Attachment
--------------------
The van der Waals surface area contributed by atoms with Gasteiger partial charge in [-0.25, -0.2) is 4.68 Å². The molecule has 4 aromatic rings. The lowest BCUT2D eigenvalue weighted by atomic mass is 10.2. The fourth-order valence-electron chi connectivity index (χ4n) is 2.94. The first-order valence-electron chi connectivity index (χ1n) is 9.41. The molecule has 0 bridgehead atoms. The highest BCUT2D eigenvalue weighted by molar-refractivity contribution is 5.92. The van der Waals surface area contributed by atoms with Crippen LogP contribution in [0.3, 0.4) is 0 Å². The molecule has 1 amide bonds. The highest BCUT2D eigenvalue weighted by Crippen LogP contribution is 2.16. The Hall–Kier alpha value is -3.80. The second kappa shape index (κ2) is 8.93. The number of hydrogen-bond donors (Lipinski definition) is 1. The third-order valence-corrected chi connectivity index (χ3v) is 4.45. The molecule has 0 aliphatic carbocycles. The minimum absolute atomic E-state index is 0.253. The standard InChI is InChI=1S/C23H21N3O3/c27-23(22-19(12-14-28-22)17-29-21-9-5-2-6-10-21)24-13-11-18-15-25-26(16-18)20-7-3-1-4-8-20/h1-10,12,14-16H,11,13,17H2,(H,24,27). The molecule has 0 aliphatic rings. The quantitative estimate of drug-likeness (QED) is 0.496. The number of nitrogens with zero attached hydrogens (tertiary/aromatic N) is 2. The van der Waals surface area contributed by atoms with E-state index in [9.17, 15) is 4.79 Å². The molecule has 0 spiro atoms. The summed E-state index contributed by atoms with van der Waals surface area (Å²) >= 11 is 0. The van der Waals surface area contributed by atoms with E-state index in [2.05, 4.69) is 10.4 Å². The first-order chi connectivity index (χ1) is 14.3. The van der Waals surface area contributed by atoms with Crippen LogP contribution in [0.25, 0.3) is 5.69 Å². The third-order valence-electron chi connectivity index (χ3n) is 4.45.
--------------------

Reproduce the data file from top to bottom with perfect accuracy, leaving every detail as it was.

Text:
The van der Waals surface area contributed by atoms with Gasteiger partial charge in [-0.25, -0.2) is 4.68 Å². The molecule has 4 aromatic rings. The lowest BCUT2D eigenvalue weighted by atomic mass is 10.2. The fourth-order valence-electron chi connectivity index (χ4n) is 2.94. The first-order valence-electron chi connectivity index (χ1n) is 9.41. The molecule has 0 bridgehead atoms. The highest BCUT2D eigenvalue weighted by molar-refractivity contribution is 5.92. The van der Waals surface area contributed by atoms with Crippen LogP contribution in [0.3, 0.4) is 0 Å². The molecule has 1 amide bonds. The highest BCUT2D eigenvalue weighted by Crippen LogP contribution is 2.16. The Hall–Kier alpha value is -3.80. The second kappa shape index (κ2) is 8.93. The number of hydrogen-bond donors (Lipinski definition) is 1. The third-order valence-corrected chi connectivity index (χ3v) is 4.45. The molecule has 0 aliphatic carbocycles. The minimum absolute atomic E-state index is 0.253. The standard InChI is InChI=1S/C23H21N3O3/c27-23(22-19(12-14-28-22)17-29-21-9-5-2-6-10-21)24-13-11-18-15-25-26(16-18)20-7-3-1-4-8-20/h1-10,12,14-16H,11,13,17H2,(H,24,27). The molecule has 0 aliphatic rings. The quantitative estimate of drug-likeness (QED) is 0.496. The number of nitrogens with zero attached hydrogens (tertiary/aromatic N) is 2. The van der Waals surface area contributed by atoms with E-state index in [9.17, 15) is 4.79 Å². The molecule has 0 spiro atoms. The summed E-state index contributed by atoms with van der Waals surface area (Å²) >= 11 is 0. The van der Waals surface area contributed by atoms with E-state index in [2.05, 4.69) is 10.4 Å². The first-order chi connectivity index (χ1) is 14.3. The van der Waals surface area contributed by atoms with Crippen LogP contribution in [0.25, 0.3) is 5.69 Å². The third-order valence-electron chi connectivity index (χ3n) is 4.45.